After a long dry spell, it rained enough last week to finally give the grass something to do. Keith mowed the lawn yesterday for the first time in several weeks. After letting the grass dry on the ground, we did what we usually do with our own unsprayed grass clippings: fed some to the donkeys. They love it almost as much as hay. In fact, we've taken to calling our grass clippings "donkey grass." (By the way, in that photo above, Ambrose is chowing down on a thistle. Thistle are something else donkeys love, which you would know if you paid any attention to what Eeyore has to say in the Winnie-the-Pooh books.)
But back to the donkey grass. Early this evening, I raked up some grass and laid it down in two small piles, one each for Molly and Ambrose. They both started eating like usual, but then... Ambrose stopped eating and he made a noise. It was a noise like a cat makes when he's trying to cough up a hairball. His head was down, and he was moving his mouth and craning his neck and making throat-clearing sounds. I could hear a strange rumbling sound in his throat; it sounded as though he was going to be sick (and by sick, I mean send up some donkey barf), but instead he began foaming at the mouth, just horrible sheets of mucus and grass rolling out of his mouth and strands of thick mucus pouring from his nose.
My first concern was that he appeared to be breathing okay, if shallowly. His eyes also appeared to be fine - no dilated pupils, but in them you could see his concern and also his awareness.
I called for Keith to come and together we quickly ran through the list of possible causes for Ambrose's reaction. A poisonous plant didn't seem likely. The grass came from the middle of our lawn. He had only swallowed a small amount before experiencing symptoms - and Molly, having finished her own, was busy consuming the rest of his helping of grass.
Something seemed to be stuck in his throat. The distressing symptoms continued. We wiped away the thick mucus from his mouth and nose. I tried to see if he would take some water, but he refused.
Keith ran for the cordless phone, and I called the vet. It being Sunday evening, a recording instructed me to call an emergency number. The answering service took the call. "I have a miniature donkey in distress," I informed them. I described what was happening; they said the vet would return my call shortly.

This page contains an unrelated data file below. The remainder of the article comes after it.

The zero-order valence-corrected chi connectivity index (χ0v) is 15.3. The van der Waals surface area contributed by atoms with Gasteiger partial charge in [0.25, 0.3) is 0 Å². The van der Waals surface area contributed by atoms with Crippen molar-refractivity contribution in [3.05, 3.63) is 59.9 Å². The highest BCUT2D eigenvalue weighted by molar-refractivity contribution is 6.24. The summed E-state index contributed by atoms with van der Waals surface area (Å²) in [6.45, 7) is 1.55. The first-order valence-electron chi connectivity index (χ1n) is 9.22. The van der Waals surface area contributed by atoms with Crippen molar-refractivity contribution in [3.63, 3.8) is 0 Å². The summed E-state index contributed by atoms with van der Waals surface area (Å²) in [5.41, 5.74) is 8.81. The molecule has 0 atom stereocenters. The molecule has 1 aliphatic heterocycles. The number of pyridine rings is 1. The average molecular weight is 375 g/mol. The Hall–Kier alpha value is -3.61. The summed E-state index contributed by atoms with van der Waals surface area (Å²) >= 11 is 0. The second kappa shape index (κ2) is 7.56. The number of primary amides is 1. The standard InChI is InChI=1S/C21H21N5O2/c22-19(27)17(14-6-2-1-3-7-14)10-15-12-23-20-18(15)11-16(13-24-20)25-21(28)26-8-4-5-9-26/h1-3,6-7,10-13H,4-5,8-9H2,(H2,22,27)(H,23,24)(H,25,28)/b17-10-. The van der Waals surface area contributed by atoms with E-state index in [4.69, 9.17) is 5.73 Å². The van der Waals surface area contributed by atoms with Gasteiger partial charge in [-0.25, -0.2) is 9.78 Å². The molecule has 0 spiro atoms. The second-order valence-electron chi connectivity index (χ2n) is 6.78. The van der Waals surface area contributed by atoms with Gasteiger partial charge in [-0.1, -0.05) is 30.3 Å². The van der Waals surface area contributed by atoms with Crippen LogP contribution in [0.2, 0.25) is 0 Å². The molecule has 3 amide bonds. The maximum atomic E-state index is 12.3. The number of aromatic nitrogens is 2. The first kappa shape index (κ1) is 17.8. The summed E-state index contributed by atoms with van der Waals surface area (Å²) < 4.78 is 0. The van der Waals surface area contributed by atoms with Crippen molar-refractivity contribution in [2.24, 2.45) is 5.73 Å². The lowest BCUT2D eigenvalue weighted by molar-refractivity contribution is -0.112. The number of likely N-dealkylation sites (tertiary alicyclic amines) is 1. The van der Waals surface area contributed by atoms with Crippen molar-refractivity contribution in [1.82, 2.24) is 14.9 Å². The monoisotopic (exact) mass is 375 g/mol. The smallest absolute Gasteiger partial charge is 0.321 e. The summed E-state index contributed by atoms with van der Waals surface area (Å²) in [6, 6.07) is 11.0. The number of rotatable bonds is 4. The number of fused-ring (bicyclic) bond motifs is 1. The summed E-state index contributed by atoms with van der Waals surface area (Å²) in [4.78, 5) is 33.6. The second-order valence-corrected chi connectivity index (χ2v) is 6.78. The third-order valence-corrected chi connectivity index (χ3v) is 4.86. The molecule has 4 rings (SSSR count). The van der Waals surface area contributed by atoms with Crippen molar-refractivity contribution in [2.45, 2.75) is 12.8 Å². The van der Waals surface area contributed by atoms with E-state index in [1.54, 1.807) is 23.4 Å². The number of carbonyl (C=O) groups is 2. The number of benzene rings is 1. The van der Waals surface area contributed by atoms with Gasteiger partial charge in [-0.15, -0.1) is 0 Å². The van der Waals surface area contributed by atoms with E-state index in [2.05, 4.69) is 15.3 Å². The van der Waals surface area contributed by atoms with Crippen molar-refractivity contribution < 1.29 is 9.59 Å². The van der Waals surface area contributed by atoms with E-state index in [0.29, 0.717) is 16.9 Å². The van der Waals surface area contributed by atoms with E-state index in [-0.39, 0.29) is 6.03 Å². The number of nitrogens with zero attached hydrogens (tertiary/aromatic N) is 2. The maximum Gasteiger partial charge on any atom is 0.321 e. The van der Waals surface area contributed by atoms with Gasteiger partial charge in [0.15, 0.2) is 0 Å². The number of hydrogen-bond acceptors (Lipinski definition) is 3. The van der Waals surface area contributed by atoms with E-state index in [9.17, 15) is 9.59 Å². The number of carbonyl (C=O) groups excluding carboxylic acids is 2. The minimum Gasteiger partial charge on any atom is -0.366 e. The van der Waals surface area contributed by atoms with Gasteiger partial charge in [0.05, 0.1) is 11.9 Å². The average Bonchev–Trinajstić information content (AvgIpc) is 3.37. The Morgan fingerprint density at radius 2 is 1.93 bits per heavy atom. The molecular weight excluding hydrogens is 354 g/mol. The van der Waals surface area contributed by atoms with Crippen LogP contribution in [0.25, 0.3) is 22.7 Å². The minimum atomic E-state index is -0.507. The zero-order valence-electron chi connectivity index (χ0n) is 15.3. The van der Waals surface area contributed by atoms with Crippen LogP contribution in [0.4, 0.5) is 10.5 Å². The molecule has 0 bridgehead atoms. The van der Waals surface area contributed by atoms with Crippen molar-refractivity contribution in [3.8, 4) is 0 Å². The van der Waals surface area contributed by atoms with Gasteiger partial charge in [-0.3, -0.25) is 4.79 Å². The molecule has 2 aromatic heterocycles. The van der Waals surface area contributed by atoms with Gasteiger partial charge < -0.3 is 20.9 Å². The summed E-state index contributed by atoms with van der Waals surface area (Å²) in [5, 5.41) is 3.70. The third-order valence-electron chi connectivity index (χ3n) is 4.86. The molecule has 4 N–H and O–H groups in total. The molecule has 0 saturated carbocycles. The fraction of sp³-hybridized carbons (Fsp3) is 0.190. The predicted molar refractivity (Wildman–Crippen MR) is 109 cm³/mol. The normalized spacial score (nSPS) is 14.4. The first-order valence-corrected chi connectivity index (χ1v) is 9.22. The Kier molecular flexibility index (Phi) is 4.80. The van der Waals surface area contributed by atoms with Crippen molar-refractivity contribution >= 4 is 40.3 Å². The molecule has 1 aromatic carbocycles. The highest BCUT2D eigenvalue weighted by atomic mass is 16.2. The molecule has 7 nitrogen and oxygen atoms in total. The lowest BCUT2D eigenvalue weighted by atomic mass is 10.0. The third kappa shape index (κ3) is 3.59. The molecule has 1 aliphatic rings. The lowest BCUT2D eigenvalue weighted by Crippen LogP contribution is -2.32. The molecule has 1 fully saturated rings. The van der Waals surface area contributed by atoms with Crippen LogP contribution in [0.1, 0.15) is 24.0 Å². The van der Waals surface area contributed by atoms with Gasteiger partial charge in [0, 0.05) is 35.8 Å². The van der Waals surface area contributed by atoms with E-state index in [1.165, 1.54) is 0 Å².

While we waited for the call, we consulted our mini donk bible, Bonnie Gross' Caring for Your Miniature Donkey. Nothing seemed to match our situation.
Meanwhile, Ambrose was walking around, symptoms unabated. He walked into the barn, then out again. Then he went and stood in a corner of the manger before heading into one of the paddocks. Keith and Molly followed him and kept an eye on him, while I stayed within phone range. Keith and I were reassured that he seemed steady on his feet, even though he was helplessly spewing mucus everywhere he went.
The phone rang - it was the vet. I quickly outlined what had happened. She said that if his throat were obstructed, he would produce a flood of mucus. She said if he could relax and remain comfortable, he might be able to cough up the obstruction by himself, and she suggested massaging his neck to coax the obstruction up or down. We were already doing this, so appreciated confirmation that it might actually help. The vet also said it was important not to give him any food or water until his obstruction was clear (smart donkey! he didn't drink when I so much wanted him to). She already had two calls ahead of me and didn't think she could make it here for a couple of hours, so she gave me some other veterinarians to try calling and said she would check in later to see how Ambrose was doing.
Poor Ambrose! He looked so sad as he continued to pull his neck in, stretch it out, hack and snort, and even stamp a hoof to the ground in frustration, all while dribbles of snot ran from his nose. Molly stayed right with him, looking him in the eye and sniffing at his poor muzzle. He looked so small and vulnerable. And we felt vulnerable, too, thinking there was nothing we could really do to help him, our beloved pet.
After a while, Ambrose walked away again, and he seemed so much to want to be left alone, that we decided to keeps tabs on him from a distance. We told ourselves: maybe he needs a good hacking, throat-clearing cough and he doesn't want to do it with everyone watching. As it turns out, that just may be what happened, because inside of ten minutes, Ambrose was at the fence with Molly, looking and acting like his normal self - except for a certain amount of dried-on crustiness around his nose. On the way back to the barn, he even stepped lively in order to position himself well at the hay room door. As far as he was concerned, he was ready to pick up where he had left off. His entire ordeal lasted just over an hour. It seemed longer.
After we were convinced that he had fully recovered, we gave them both some hay - real hay, not "donkey grass." In fact, we're going to re-evaluate giving them lawn clippings again in the future.
If you would like to see one reason for our devotion to Ambrose, take a look at this tiny video clip of the little guy responding to our whistling for him: Ambrose_runs.AVI. What a sweet, perky, lovable fellow he is!